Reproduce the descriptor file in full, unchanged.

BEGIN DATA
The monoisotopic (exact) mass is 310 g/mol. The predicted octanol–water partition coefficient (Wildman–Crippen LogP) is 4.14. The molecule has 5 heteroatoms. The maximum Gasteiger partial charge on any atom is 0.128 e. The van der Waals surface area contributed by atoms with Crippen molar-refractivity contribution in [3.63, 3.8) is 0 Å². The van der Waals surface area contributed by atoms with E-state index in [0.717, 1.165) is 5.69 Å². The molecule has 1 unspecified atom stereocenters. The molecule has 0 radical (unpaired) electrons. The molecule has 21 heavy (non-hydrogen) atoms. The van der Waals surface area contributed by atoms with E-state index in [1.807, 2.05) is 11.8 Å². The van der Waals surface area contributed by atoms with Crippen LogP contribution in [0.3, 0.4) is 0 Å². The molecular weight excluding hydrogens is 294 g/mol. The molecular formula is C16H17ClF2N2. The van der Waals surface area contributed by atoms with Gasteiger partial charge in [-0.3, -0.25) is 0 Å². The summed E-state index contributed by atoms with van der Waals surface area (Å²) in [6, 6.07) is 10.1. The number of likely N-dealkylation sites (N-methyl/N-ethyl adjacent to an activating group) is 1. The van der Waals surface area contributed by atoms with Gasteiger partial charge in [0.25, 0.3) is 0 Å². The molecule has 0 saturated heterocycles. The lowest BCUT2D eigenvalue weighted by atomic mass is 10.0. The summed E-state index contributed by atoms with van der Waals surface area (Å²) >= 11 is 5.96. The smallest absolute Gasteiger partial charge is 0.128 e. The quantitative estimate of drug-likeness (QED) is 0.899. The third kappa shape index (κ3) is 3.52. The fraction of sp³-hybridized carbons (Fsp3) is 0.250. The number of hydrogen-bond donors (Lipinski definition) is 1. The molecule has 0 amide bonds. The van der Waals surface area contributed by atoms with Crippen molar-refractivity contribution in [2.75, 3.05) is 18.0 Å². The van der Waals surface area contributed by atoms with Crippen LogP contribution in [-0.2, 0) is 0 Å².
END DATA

The monoisotopic (exact) mass is 310 g/mol. The predicted octanol–water partition coefficient (Wildman–Crippen LogP) is 4.14. The molecule has 5 heteroatoms. The maximum Gasteiger partial charge on any atom is 0.128 e. The van der Waals surface area contributed by atoms with Crippen molar-refractivity contribution in [3.63, 3.8) is 0 Å². The van der Waals surface area contributed by atoms with E-state index in [0.717, 1.165) is 5.69 Å². The molecule has 1 unspecified atom stereocenters. The molecule has 0 radical (unpaired) electrons. The molecule has 21 heavy (non-hydrogen) atoms. The van der Waals surface area contributed by atoms with E-state index in [1.807, 2.05) is 11.8 Å². The van der Waals surface area contributed by atoms with Crippen LogP contribution in [0.3, 0.4) is 0 Å². The molecular weight excluding hydrogens is 294 g/mol. The molecular formula is C16H17ClF2N2. The van der Waals surface area contributed by atoms with Gasteiger partial charge in [-0.3, -0.25) is 0 Å². The summed E-state index contributed by atoms with van der Waals surface area (Å²) in [6, 6.07) is 10.1. The number of likely N-dealkylation sites (N-methyl/N-ethyl adjacent to an activating group) is 1. The van der Waals surface area contributed by atoms with Gasteiger partial charge in [0.25, 0.3) is 0 Å². The molecule has 0 saturated heterocycles. The lowest BCUT2D eigenvalue weighted by atomic mass is 10.0. The summed E-state index contributed by atoms with van der Waals surface area (Å²) >= 11 is 5.96. The smallest absolute Gasteiger partial charge is 0.128 e. The quantitative estimate of drug-likeness (QED) is 0.899. The third kappa shape index (κ3) is 3.52. The fraction of sp³-hybridized carbons (Fsp3) is 0.250. The number of hydrogen-bond donors (Lipinski definition) is 1. The molecule has 0 amide bonds. The van der Waals surface area contributed by atoms with Crippen molar-refractivity contribution in [2.75, 3.05) is 18.0 Å². The van der Waals surface area contributed by atoms with Crippen LogP contribution in [-0.2, 0) is 0 Å².